16 In the case of the a beggar boy who is installed into the position of ruling and protecting the people of a kingdom, it is the unanimous concurrence of the law and ministers and of the elephant and of citizens (that is to be taken as the chief cause). 17 Should it be only the royal elephant who elects the beggar boy, then in that case it would be attributed to the boy’s good fortune only.
18 Present acts destroy those of the past life, and those of the past life can destroy the effect of present acts, but the exertions of a man are undoubtedly successful. 19 Of these two powers, that of the present is manifestly superior to the past. Hence it is as possible for the present to overcome the past just like it is for an adult to overcome a boy.
20 As a hail shower lays waste the cultivation of a whole year, so also does predominant fate sometimes overpower the attempts of this life. 21 However it does not behoove us to be sorry at the loss of our long earned treasure, for what does it serve to have sorrow for something that is beyond our control? 22 If I have sorrow for what I am powerless to prevent, then I may as well weep all the days of my life because death will not spare me.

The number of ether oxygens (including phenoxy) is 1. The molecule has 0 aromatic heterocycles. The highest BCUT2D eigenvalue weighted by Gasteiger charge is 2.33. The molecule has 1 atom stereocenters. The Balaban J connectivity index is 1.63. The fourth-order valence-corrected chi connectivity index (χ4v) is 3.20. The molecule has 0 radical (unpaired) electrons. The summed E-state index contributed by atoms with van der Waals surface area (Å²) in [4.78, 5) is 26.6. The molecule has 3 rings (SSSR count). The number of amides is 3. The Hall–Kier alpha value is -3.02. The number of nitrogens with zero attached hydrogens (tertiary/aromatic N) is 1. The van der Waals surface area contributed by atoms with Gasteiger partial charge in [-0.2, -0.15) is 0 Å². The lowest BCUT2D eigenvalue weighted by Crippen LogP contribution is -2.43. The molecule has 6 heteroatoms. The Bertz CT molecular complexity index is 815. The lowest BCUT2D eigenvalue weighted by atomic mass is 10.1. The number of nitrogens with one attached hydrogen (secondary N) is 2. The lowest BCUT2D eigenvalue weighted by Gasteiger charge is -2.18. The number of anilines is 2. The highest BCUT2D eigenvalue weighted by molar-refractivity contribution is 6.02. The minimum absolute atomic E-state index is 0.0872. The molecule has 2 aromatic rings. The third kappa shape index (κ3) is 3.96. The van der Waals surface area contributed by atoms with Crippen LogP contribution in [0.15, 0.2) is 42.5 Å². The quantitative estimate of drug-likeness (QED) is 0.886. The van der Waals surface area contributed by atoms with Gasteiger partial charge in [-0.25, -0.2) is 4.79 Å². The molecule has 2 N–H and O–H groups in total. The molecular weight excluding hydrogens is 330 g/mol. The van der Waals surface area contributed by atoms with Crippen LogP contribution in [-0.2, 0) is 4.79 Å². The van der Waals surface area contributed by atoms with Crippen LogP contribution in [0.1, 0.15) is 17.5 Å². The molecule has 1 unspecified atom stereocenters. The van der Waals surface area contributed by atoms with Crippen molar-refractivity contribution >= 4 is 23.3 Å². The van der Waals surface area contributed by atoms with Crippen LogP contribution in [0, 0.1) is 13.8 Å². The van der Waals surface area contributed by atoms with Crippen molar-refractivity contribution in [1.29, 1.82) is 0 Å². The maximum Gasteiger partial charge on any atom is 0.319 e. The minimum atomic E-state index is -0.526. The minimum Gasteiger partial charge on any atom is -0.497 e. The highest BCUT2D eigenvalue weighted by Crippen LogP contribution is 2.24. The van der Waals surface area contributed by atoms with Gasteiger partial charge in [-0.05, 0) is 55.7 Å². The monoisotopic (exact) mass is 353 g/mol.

23 All our acts are subject to their proper time and place, and to the modes of their operation and combination according to the course of nature. That is why the more diligent are the most successful. 24 Therefore, in order to cross the ocean of this world, we ought to rely upon our efforts and the clarity of our understanding from the help of scriptures and association with the wise.
25 Actions of the past and present lives are the two fruit trees growing in the garden of humanity. Whichever is cultivated the best thrives and bears most fruit. 26 He who is unable to overcome his false fate by his best efforts is no better than an ignorant beast that has no power over its pain or pleasure. 27 He who thinks of going to heaven or hell by the will of the Maker is also a slave to destiny and is no better than a beast. 28 The man of a noble mind who is employed in acts of goodness, breaks off from the errors of the world like a lion from its cage. 29 Those who vainly imagine themselves to be led about by some supernatural power, and so slight their necessary duties, are to be shunned at a distance as the mean and base.